Public School No. 109
Broadway, N. & Ashland Ave., Baltimore, Baltimore City
The Broadway School, #109, was a stylistically neutral utilitarian brick structure which stood in the neighborhood of the Johns Hopkins Hospital. This 2-story red brick building featured a central tower capped by a pediment, two large chimneys with arched openings, and an entrance appendage on the south façade housing a stairwell. The school fronted on Broadway, which had a landscaped median strip with trees, sloping lawn, and space for sitting and walking. The building was surrounded by late 19th century brick rowhouses. The Broadway School was demolished in late 2003/early 2004 in order to make room for the Kennedy Krieger Institute’s new “Community Behavioral Health Center.”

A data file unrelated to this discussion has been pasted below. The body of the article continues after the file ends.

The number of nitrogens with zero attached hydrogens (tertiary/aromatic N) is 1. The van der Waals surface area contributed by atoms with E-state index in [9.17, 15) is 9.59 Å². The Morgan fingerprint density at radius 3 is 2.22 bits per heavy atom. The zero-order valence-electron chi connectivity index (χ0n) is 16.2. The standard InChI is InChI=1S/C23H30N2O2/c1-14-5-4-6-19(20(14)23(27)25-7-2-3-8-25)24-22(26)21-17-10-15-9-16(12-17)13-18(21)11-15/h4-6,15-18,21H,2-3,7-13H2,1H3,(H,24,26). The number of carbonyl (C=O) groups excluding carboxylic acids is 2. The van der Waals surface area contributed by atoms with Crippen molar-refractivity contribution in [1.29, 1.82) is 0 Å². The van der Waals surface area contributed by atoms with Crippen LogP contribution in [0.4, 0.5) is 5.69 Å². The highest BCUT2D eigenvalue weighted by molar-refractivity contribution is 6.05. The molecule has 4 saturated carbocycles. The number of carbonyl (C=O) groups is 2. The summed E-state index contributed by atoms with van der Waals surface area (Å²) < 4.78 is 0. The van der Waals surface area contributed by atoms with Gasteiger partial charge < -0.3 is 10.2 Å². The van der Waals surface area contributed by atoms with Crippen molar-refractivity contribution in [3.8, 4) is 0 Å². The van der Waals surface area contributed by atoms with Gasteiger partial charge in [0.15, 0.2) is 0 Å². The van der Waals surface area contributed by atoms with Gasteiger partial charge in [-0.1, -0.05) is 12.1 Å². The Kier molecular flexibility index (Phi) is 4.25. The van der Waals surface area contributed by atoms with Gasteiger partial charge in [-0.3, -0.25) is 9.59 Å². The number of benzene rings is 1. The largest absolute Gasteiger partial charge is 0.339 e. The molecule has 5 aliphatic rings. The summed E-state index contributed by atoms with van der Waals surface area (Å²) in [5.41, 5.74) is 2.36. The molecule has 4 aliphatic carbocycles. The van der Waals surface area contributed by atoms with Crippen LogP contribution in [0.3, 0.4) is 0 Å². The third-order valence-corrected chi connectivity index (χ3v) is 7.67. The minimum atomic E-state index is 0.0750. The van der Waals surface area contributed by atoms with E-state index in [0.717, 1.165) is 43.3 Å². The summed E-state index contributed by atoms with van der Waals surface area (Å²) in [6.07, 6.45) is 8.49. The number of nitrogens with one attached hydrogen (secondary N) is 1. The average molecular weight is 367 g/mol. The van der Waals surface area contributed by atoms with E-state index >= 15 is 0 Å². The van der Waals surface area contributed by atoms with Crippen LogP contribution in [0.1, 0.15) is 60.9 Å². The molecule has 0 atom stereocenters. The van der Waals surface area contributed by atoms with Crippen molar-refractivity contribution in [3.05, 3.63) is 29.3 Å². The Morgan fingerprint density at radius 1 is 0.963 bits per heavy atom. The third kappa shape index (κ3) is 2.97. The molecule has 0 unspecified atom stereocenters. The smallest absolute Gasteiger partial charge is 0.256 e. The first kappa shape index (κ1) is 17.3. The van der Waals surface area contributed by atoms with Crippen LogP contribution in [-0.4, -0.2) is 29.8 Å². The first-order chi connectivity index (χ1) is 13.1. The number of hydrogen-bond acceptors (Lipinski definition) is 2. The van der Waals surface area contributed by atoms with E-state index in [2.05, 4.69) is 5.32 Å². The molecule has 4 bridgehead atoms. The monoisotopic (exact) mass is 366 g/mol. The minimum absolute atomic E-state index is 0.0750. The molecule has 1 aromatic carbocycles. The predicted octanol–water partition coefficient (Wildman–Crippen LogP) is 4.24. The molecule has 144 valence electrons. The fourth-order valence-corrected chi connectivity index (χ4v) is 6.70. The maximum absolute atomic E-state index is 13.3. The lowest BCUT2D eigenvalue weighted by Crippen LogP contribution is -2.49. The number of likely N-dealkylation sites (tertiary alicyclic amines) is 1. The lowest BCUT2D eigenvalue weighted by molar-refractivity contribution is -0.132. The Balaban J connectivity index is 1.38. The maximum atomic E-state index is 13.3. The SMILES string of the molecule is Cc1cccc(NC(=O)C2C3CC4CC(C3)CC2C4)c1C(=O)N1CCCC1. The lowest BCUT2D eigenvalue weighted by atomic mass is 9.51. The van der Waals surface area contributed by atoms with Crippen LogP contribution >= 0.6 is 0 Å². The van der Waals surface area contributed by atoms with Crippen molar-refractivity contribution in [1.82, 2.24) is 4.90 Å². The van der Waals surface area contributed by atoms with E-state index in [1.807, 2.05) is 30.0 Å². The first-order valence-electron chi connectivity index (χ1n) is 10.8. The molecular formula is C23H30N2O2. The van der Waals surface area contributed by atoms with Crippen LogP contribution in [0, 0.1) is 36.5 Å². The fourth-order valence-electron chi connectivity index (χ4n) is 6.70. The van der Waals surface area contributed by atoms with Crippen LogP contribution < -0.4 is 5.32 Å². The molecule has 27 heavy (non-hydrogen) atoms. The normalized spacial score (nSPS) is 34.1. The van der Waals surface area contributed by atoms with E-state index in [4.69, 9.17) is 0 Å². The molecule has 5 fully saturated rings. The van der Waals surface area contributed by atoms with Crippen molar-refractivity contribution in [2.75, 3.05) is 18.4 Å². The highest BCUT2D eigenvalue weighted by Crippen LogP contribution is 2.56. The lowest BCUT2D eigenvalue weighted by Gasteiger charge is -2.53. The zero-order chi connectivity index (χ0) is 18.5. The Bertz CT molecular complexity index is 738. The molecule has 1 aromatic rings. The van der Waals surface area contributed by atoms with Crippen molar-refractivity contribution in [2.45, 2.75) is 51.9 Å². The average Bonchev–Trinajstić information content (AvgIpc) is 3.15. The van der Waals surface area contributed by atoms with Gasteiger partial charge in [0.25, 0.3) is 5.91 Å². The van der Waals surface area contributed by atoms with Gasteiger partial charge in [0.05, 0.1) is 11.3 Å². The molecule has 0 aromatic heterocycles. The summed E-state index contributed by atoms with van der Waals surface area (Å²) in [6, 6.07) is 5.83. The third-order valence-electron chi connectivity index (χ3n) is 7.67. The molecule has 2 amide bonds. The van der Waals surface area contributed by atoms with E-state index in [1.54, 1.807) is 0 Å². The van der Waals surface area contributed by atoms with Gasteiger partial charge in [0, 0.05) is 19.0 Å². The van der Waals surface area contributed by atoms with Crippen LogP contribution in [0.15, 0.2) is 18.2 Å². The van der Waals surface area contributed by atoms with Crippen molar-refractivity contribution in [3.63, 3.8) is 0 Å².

The Broadway School was constructed in 1876. The building was significant as an "open plan" school with classes separated by glass partitions. This plan was developed in 1868 after a reformist movement sought to develop prototypical standards for school buildings. The "open plan" design was developed by J.J. Husband and was first used in School No. 126 in Sharp-Leadenhall. This plan allowed the principal to have a commanding view of all the classrooms. It also provided the flexibility to create larger classrooms by opening up glass partitions. The school operated for nearly 100 years.